Still, he writes in the book, “there are some pretty compelling reasons why you would want to consume milk – reasons that have more to do with pleasure than with health. What else would you put on your cereal? And cookies without milk would be unthinkable. There’s nothing wrong with having an occasional glass of milk just because you like it.”
When it comes to milk, there’s at least one other point on which Carroll finds himself in good company. An article, titled “Calcium and Milk,” published recently on the website of Harvard University’s School of Public Health, states explicitly that “high intake [of calcium and dairy products] can increase the risk of prostate cancer and possibly ovarian cancer.” The first of five recommendations in this connection states, “Limit milk and dairy foods to no more than one to two servings per day.”
An even more assertive approach is taken by Dr. Charles Platkin, director of the New York City Food Policy Center at Hunter College.
“I try not to drink milk, first of all because it’s animal fat, but that’s not the only reason,” he told me, in a phone conversation. “When a beverage or any food has such a powerful lobby behind it, I grow suspicious and I want to be very careful about its true nutritional value. With regard to both milk and red meat, the public has not been given the real information about the consequences of eating them. The reason is that they have the backing of a very powerful industry that has vast strength and considerable political influence, which funds quite a few of the studies we read on the subject.”
As a nutritionist and as the director of the NYC Food Policy Center, how can you help people navigate among so many studies, which are often mutually contradictory?
“I agree with you that it’s very confusing. Still, there are things that we know today, such as that there are problems with animal meat. We’re not sure exactly what the problem is, but we know there is a problem. We know that of all the things we can eat, vegetables are apparently the optimal possibility. As for sweetened or diet beverages, the answer is clearer to me than for anything else: drink water or water with [whole] fruits or soda water.”
Do you recommend avoiding beef?
“I personally don’t touch meat. I stopped with that 25 years ago. At the time, a lot of studies were published about the danger involved in beef consumption. It’s true that since then new studies have appeared that contradicted the earlier ones. But I still feel great concern about animal protein. If you eat beef, I recommend not more than once a week.”
Recent years have indeed seen growing calls to limit or totally avoid red meat, particularly the processed kind. One of the most troubling, and comprehensive, studies on this subject was published in 2015 by the International Agency for Research on Cancer, a division of the World Health Organization. The authors examined more than 800 studies and experiments conducted worldwide connected to the effects of beef on human beings. The unequivocal findings generated a global scare. For one thing, the agency’s researchers maintain that an average daily consumption of one meat sausage increases the risk of contracting intestinal cancer by 18 percent. The report also found that no fewer than 34,000 people die worldwide every year from cancer that is related to diets rich in processed meat. By comparison, about one million people die each year from lung cancer caused by smoking, and 600,000 a year from drinking alcohol.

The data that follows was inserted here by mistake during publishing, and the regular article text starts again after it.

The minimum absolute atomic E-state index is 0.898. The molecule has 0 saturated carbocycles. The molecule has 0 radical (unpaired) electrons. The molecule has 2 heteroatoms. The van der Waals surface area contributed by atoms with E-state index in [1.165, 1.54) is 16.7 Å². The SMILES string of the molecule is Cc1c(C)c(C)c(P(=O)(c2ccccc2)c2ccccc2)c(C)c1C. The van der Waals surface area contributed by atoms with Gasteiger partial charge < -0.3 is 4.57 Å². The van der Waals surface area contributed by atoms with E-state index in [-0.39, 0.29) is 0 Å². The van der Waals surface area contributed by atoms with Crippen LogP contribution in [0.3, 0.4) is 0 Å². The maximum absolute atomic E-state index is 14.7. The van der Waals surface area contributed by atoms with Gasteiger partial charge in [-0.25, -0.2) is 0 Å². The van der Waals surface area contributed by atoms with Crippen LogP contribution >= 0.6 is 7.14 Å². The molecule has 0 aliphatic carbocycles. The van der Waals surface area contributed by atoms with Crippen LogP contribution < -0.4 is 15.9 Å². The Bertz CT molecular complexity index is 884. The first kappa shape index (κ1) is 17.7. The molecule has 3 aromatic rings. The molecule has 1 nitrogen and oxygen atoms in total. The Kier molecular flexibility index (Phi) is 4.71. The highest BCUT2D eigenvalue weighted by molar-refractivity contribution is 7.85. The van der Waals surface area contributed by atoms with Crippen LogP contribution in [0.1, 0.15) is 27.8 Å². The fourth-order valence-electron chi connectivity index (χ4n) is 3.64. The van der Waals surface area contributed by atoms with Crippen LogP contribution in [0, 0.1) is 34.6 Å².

But here, too, Carroll bucks the trend. “It’s possible that no food has been attacked as widely or as loudly in the past few decades as meat,” he writes in “The Bad Food Bible,” and elaborates, “Advocates of meatless diets push them for lots of different reasons, perhaps the biggest being the claim that they can reduce the risk of cancer.”
That campaign has borne fruit, Carroll says. In 1950, according to data he cites in the book, the average American consumed 49 kilograms (107 pounds) of red meat a year. Fifty years later, it was 52 kilos. But in 2012, in the wake of growing awareness generated by the many studies cautioning about the dangers that reside in eating red meat, per capita annual consumption of beef decreased to 32 kilos (71 pounds) a year.
“If meat, especially red meat, is all that bad for you, the United States should be seeing massive declines in obesity rates or deaths from cardiovascular disease,” Carroll writes. “But Americans are not getting any less fat, nor does their decline in meat consumption seem to be lowering their likelihood of dying from heart disease.”
The explanation is obvious, Carroll avers. The avoidance of red meat did not create a vacuum on the plates of millions of hungry Americans. They replaced the hot dogs and the hamburgers with other foods that are more fattening and less healthy. “When people cut fats and meat out of their diets, they must eat something else. For diners in the late 20th century, this meant turning to grains and other carbohydrates. The results weren’t pretty. Obesity rates shot through the roof, as did the incidence of diabetes and heart disease,” Carroll writes.